Broadband speeds are getting faster and cheaper these days. Storage space is getting bigger and cheaper as well.
However I still maintain a working hypothesis of trimming the fat. If a file or archive does not need it, then trim it!! I recently bought JPEGMini and was stunned by what it could do. I saved around 55gig of space once it had finished Nom Noming its way through my files.
I do this with archives files of programs, jpegs, music, anything to save space. I never keep a raw file in CR2 format, I always convert to Adobe DNG file. When I export Jpegs for Flickr I always run them through JPEGMini to reduce their size, smaller size equals faster uploads. JPEGMini does not remove the EXIF data from your files.
For inclusion of said photos on my Nexus 7, I also run a program called JPEGClean. This strips out EXIF data which the file does not need, reducing its size by a small amount. It is a free utility as well.
While eating pizza I noticed I was compressing the 12″ pizza into my stomach. Is it still a 12″ pizza? I would think so. All I have done is mash it to a pulp but in essence it is still a 12″ pizza.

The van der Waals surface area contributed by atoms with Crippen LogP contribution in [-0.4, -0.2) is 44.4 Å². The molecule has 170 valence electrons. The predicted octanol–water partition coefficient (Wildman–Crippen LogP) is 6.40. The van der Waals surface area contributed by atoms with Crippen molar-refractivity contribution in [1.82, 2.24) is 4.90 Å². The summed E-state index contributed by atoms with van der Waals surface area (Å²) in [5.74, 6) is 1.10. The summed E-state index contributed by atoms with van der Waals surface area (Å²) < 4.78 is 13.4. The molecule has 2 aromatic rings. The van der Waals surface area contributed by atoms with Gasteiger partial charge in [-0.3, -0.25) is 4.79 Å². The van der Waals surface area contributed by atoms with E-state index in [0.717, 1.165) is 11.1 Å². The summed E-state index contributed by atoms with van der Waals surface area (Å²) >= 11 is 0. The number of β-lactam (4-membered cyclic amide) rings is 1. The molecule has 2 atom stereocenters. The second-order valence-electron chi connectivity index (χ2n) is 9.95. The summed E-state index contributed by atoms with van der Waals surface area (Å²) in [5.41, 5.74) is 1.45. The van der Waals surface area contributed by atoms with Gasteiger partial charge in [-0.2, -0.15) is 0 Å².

So this got me thinking, how small with acceptable appearance, could I get a Jpeg file to go? Hmmm…
Raiding my Lightroom catalog, I found a image of a hard drive which I had taken apart for a macro shot. The CR2 was 26meg out of the camera.
I first took the CR2 file and converted it to Adobe DNG (not loss less). This resulted in 22.3meg a saving of 3.7meg.
Exporting the DNG file to a full 100% JPEG came out at 19.6meg a saving of 2.72meg.
After JPEGMini had crunched its way though the file it had reduced to 4.7meg saving a whopping 14.8meg! Nearly 22meg has been saved from the original CR2 file.
So how much further compressed could I get this file? JPEGMini adds a note to the file so it knows it has already been processed. If you try to process the file again JPEGMini will not do it.
As you can see the 10th run produced a file nearly 3 times smaller than the first run. The example below is 100% zoom of the picture. From left to right they are Hard Drive.jpg, Hard Drive_JPM.jpg and Hard Drive_JPM_10thrun.jpg. You can click on the link to open a new window so you can pixel peep the difference.
As you can probably see from the right hand example, there is a lot of degradation in detail, it looks flatter and there seems to be a lot of colour loss compared to the original jpeg.
You have got to have some serious space issues to want to crunch your data down that much but for those of you who really need that extra kb shaved from your files then JPEGMini and JPEGClean will help!